I’m a bit of a story evangelist. Throughout the years, I’ve cornered many a friend and, brandishing a dog-eared copy of a novel that’s caught my fancy, demanded to know if they have accepted the author as their prophet and savior. If the answer is no, I thrust a copy of the book into their hands with the stern admonition to give it back when they’re done, because it’s my only copy.
They rarely do.
I don’t mind, though. More often than not, they’ve passed it along to another friend, spreading the gospel of sci-fi and fantasy. And ’tis better to have loaned and lost than to never have loaned at all, right?
I can’t count the number of books that have disappeared from my library in this way, but there are certain titles that I have purchased over and over so I would have a copy to re-read, only to have it disappear again into the library of a fiction-deprived friend.
Here are the books that top my Most Frequently Rehomed list.
10. Earth, David Brin
Rehomed: 2 copies
David Brin’s Earth is an environmental fable set in the year 2038, where being ecologically sensitive has become a religion in its own right, and universal access to data has turned the world into a true global community.
Against that backdrop of competing technology and ecology, the planet faces an apocalyptic disaster that threatens to destroy it from the inside: a man-made black hole is eating away at the Earth’s core. It’s a tale of ecological consciousness (wink and a nudge here to friends who have read the book) set against the backdrop of what the world might look like a quarter century from today.
9. Armageddon 2419 A.D. , Phillip Francis Nowlan
Rehomed: 2 copies
Before the comic strip, before the serial films, before the campy 1980 TV series, Buck Rogers was a character in two novellas by Phillip Francis Nowlan. Armageddon 2419 A.D. and its sequel, The Airlords of Han, have been combined into this novel.
This is not the Buck Rogers you might know from any other media. This Buck Rogers awakens from suspended animation to find the world he knew gone, and Americans refugees in their own country. Rogers turns guerilla warrior against the invaders; gravity manipulation, beam weapons, and drone warfare are the weapons of the day in this vintage sci-fi classic that stands up surprisingly well against the years.
Meanwhile, in our own age of digital wonders, a free ebook edition is available. No need to “borrow” it from a friend!
8. Millennium, John Varley
Rehomed: 2 copies
I remember reading Varley’s short story “Air Raid” in the early 80s, and wishing the story were longer. Just a few years later, my wishes came true, as Varley released a full-length novel based on his story. (10 years later, it became a cringe-worthy movie starring Kris Kristofferson and Cheryl Ladd. I did not wish for a longer version of that flick.)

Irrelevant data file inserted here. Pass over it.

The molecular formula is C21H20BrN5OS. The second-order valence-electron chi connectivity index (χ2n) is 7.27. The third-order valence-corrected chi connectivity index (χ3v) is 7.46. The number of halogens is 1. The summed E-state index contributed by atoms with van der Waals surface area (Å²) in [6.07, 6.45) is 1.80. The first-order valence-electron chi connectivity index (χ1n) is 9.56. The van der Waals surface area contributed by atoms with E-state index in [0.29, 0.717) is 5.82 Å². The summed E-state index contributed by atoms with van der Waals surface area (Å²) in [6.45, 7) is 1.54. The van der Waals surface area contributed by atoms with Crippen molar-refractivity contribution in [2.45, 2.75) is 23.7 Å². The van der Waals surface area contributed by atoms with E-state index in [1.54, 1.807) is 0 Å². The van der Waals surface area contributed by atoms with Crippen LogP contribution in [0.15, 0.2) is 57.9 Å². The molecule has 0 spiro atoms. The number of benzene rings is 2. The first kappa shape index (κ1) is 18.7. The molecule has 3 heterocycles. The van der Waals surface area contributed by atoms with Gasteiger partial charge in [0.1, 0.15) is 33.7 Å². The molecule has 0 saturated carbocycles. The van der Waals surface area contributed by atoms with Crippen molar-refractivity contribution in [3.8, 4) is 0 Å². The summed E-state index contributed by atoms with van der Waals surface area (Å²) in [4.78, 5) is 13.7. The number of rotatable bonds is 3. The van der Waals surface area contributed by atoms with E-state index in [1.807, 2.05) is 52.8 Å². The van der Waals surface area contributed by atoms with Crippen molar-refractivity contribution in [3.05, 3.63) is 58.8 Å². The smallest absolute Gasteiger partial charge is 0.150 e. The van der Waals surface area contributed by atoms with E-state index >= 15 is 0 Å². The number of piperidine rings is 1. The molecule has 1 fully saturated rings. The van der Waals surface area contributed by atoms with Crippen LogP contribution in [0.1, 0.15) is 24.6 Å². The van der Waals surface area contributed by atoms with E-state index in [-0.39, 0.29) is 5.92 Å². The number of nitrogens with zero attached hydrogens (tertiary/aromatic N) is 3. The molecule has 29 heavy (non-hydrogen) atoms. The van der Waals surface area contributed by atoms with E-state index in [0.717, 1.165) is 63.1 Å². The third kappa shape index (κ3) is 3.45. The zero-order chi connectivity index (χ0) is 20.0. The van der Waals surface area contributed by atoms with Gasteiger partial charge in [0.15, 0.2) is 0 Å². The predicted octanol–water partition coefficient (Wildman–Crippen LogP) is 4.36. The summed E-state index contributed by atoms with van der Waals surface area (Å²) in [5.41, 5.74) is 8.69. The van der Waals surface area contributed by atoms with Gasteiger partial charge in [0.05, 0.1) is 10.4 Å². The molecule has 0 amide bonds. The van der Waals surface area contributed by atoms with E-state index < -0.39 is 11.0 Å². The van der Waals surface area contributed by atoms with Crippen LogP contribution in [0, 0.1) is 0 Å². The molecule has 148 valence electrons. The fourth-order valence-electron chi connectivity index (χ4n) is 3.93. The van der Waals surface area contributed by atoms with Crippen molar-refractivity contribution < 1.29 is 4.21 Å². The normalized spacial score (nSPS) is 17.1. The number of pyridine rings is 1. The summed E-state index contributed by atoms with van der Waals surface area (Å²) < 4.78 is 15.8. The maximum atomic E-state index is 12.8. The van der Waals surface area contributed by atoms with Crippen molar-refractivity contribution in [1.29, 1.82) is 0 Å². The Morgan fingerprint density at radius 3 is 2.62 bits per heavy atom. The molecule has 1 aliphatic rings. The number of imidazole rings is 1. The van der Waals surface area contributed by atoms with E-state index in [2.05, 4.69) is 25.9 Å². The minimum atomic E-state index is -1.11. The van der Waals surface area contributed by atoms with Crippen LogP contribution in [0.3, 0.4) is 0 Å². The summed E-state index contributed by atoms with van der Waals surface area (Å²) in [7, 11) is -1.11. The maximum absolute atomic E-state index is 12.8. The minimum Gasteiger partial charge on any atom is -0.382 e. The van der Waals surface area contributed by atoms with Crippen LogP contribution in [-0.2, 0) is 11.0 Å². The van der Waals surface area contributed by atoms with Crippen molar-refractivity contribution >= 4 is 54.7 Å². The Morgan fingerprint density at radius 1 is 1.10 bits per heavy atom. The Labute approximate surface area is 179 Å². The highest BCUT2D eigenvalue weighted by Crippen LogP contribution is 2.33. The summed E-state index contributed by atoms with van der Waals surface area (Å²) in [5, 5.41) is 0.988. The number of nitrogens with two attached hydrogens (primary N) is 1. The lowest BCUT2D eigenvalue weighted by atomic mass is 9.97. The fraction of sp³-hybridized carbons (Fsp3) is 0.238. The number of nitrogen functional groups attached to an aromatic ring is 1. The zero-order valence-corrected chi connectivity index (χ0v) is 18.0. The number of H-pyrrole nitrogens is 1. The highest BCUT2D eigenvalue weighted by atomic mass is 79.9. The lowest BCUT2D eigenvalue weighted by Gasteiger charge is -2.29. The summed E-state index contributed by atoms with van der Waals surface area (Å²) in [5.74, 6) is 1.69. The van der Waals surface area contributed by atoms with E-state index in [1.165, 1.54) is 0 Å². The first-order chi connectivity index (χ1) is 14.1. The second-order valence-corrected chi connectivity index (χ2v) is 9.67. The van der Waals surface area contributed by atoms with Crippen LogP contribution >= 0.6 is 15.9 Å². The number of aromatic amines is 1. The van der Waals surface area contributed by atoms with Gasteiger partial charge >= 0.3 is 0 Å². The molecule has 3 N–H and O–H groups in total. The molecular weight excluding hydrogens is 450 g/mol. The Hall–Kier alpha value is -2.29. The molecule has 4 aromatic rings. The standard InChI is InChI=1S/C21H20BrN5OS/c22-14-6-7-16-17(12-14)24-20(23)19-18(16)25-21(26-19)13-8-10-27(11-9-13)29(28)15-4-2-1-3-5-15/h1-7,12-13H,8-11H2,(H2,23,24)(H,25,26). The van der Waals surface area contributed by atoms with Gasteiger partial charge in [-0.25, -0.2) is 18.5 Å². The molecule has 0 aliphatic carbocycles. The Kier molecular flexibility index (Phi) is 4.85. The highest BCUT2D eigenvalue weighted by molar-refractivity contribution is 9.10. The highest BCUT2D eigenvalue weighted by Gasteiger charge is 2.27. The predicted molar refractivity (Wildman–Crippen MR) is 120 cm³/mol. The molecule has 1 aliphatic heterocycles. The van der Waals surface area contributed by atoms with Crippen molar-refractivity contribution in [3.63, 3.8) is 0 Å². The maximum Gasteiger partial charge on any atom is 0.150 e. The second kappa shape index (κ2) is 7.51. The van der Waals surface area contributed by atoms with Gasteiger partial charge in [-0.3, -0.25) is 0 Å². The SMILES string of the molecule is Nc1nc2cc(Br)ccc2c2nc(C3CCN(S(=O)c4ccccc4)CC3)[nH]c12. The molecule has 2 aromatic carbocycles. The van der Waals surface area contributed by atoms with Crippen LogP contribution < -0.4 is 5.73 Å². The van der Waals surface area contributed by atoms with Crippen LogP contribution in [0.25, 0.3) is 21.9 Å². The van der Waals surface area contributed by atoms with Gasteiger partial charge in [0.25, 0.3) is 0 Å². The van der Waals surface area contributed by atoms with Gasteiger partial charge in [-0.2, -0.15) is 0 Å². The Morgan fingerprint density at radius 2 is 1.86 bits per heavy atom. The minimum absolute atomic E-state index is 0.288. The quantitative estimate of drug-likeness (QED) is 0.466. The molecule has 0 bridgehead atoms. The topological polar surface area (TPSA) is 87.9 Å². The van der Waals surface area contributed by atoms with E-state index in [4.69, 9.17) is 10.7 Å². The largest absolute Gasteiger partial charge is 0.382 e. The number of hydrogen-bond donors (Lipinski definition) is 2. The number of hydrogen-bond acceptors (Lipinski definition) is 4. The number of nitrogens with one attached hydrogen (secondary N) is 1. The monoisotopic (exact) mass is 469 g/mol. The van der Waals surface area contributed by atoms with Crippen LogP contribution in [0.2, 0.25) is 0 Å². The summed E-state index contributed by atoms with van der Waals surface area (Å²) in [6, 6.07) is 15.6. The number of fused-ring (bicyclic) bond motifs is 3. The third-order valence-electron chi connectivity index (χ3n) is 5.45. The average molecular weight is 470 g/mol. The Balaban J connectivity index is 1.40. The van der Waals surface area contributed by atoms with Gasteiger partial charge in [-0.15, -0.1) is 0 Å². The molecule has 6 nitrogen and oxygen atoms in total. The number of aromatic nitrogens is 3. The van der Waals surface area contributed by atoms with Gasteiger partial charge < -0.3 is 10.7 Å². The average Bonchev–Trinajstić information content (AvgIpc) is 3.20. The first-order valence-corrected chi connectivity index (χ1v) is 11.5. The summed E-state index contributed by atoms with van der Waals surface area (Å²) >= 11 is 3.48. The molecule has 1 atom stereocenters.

Millennium is set in a dystopian world ravaged by centuries of warfare, disease, and genetic corruption. In a desperate attempt to ensure the survival of the species, the survivors reach back in time to extract healthy humans and transplant them onto a new world.
When a snatch mission goes bad and a piece of high-tech equipment is lost in the past, agent Louise Baltimore is sent back to retrieve the device before it disrupts the proper sequence of time and destroys them all. The story bounces from future to past, from Louise to the NTSB crash investigator who finds the device, until it all culminates in a frantic race to save humanity from annihilation.
Millennium is one of those innovative books I couldn’t put down, no matter how early I had to get up the next day.
7. Snow Crash, Neal Stephenson:
Rehomed: 3 copies
Neal Stephenson stands out as a sci-fi author of note, and Snow Crash was the breakthrough novel that established his reputation. It’s a literary delight, bursting at the seams with references to linguistics, anthropology, computer science, religion, philosophy, cryptography, and lashed together with the duct tape of an over-the-top, neon-lined cyberpunk world. Plus, perhaps the best main character name ever penned: Hiro Protagonist, whose status as a legendary swordfighting hacker is belied by his day job as a pizza delivery driver for the Mafia.
No mere summary can do this book justice. If you haven’t had the pleasure of devouring this book, please remedy that emptiness in your life immediately.
6. The Stand, Stephen King
Rehomed: 3 copies
Stephen King’s 1400-page epic saga of post-apocalyptic horror is a tale of Armageddon. Following an epidemic of “superflu” which wipes out most of humanity, the survivors find themselves drawn by dreams and nightmares to the avatars of the new world: saintly Mother Abigail in Boulder; and demonic Randall Flagg, in (where else?) Las Vegas. The coming showdown between good and evil builds throughout the novel, but it’s the struggles of the large cast of characters, presented with King’s unique flair, that keeps you turning the pages.
5. A Matter for Men, David Gerrold
Rehomed: 3 copies
The alliterative titles of the War Against the Chtorr series are among my favorite alien invasion stories, which makes their incomplete (and apparently abandoned) status heartbreaking. Fans have been waiting since 1993 for the fifth installment in the series, and even after endless promises from the author, I must confess, I’ve given up all hope of ever seeing this story brought to its conclusion.